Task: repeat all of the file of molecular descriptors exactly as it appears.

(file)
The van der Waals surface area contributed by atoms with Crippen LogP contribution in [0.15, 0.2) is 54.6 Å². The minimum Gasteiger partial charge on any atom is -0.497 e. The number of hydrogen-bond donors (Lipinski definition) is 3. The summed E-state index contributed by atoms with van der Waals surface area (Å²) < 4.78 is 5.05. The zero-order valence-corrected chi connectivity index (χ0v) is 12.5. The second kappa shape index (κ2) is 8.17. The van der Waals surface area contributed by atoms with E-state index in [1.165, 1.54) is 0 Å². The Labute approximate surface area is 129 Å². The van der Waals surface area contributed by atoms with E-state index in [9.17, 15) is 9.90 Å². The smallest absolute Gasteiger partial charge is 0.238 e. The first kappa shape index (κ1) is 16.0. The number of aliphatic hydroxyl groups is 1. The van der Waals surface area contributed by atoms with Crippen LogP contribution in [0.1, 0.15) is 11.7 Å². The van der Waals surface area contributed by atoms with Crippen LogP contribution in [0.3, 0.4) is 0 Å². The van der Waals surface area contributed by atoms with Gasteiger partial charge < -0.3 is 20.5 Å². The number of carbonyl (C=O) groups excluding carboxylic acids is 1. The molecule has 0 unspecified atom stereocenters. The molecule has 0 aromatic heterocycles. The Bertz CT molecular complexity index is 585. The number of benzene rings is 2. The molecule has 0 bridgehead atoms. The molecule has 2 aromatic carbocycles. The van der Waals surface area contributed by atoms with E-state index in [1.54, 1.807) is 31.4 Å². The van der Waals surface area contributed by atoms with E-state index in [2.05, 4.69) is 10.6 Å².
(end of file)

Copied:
The van der Waals surface area contributed by atoms with Crippen LogP contribution in [0.15, 0.2) is 54.6 Å². The minimum Gasteiger partial charge on any atom is -0.497 e. The number of hydrogen-bond donors (Lipinski definition) is 3. The summed E-state index contributed by atoms with van der Waals surface area (Å²) < 4.78 is 5.05. The zero-order valence-corrected chi connectivity index (χ0v) is 12.5. The second kappa shape index (κ2) is 8.17. The van der Waals surface area contributed by atoms with E-state index in [1.165, 1.54) is 0 Å². The Labute approximate surface area is 129 Å². The van der Waals surface area contributed by atoms with E-state index in [9.17, 15) is 9.90 Å². The smallest absolute Gasteiger partial charge is 0.238 e. The first kappa shape index (κ1) is 16.0. The number of aliphatic hydroxyl groups is 1. The van der Waals surface area contributed by atoms with Crippen LogP contribution in [0.1, 0.15) is 11.7 Å². The van der Waals surface area contributed by atoms with Crippen LogP contribution in [0.3, 0.4) is 0 Å². The van der Waals surface area contributed by atoms with Gasteiger partial charge < -0.3 is 20.5 Å². The number of carbonyl (C=O) groups excluding carboxylic acids is 1. The molecule has 0 unspecified atom stereocenters. The molecule has 0 aromatic heterocycles. The Bertz CT molecular complexity index is 585. The number of benzene rings is 2. The molecule has 0 bridgehead atoms. The molecule has 2 aromatic carbocycles. The van der Waals surface area contributed by atoms with E-state index in [1.54, 1.807) is 31.4 Å². The van der Waals surface area contributed by atoms with E-state index in [2.05, 4.69) is 10.6 Å².